On any given day in America, roughly 1.4 million college students between the ages of 18 and 22 — or more than 1 out of every 8 American undergrads — will drink alcohol, according to new data from the federal Substance Abuse and Mental Health Services Administration.
Those who partake will consume an average of about four drinks each — just below the five-drink threshold that defines binge drinking. Of course, many of them will drink more than that. Many will drink less.
Other young people will opt to alter their consciousness with different substances. Roughly 900,000 college students, or 1 in 12, will get stoned. About 15,000 will do cocaine, 13,000 will do hallucinogens of some kind (magic mushrooms, LSD), and more than 7,200 will do heroin.
The very next day, the exact same scenario will play out again. Some of those who drink and do drugs tomorrow will be the same ones who drank and did drugs today. Others will take a break from the partying, perhaps waiting a day, a week or a month before doing it again.
It all adds up to paint a vivid picture of the prevalence of substance use among college kids in America today. This isn't necessarily a problem — statistically speaking, most of this drinking and drug-taking is normal behavior. Most college drinkers and drug users graduate on to their next phase of life without suffering any adverse consequences from all those nights at the bar.
But if it's normal behavior, it also isn't without risk. On-campus drinking and drug use is associated with higher dropout rates. According to the National Institute on Alcohol Abuse and Alcoholism, each year college-age drinking directly leads to:
- 1,825 deaths
- 690,000 assaults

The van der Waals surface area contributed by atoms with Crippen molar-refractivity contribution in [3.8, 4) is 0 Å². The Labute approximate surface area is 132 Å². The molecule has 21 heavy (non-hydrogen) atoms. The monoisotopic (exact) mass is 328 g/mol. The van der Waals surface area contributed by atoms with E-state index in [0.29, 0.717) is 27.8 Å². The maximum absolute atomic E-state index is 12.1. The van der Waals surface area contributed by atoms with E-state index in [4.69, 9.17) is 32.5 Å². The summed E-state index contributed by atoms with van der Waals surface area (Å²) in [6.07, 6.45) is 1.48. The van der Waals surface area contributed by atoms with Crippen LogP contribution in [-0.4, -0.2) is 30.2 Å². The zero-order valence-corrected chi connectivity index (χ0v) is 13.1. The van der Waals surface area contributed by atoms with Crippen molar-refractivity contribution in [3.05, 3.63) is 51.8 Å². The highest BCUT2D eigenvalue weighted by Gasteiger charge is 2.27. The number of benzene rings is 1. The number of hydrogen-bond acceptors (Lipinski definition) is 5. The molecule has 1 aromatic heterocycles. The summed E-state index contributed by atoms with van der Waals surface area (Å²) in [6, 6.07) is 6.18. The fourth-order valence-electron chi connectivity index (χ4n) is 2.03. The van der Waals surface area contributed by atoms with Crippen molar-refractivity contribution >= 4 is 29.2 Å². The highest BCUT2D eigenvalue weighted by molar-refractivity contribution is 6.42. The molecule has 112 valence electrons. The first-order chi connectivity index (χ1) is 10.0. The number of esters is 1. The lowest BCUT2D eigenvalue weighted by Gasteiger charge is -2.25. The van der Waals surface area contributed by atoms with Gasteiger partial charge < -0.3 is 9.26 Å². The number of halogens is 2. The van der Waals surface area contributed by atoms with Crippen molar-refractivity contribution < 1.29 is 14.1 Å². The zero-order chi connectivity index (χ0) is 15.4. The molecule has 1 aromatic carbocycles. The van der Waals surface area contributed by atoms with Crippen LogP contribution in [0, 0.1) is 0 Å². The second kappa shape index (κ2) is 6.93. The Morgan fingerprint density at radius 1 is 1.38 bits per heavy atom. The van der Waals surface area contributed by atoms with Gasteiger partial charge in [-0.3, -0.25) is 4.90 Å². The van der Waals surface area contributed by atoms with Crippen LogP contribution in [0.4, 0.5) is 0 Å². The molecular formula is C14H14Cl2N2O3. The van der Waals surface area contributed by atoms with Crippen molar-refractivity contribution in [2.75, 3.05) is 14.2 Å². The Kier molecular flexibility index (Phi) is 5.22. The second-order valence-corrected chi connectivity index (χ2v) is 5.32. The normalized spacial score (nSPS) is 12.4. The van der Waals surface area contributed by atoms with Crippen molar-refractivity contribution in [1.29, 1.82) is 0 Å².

- 97,000 sexual assaults
- 599,000 other injuries
- 150,000 alcohol-related health problems
College students aren't alone when it comes to a propensity to overdo it. People between the ages of 18 and 25 are generally the heaviest users of substances legal and illegal, regardless of whether they're in college. But the overall trends in drug and alcohol use among this group are generally moving in a positive direction.
Since 2002, for instance, America's 18-to-25-year-olds have become less likely to use illicit drugs other than marijuana. They've become significantly less likely to use tobacco. And while their overall use of alcohol is about the same, their rates of problematic drinking — bingeing and heavy alcohol use — are down sharply, especially among young men.
So while the top-line numbers of millions of college drinkers may seem alarming, consider the flip side of the coin as well: If 1 out of every 8 college kids is drinking on any given night, that means the other seven kids are doing something else — like going to the library, playing games or just hanging out with friends.
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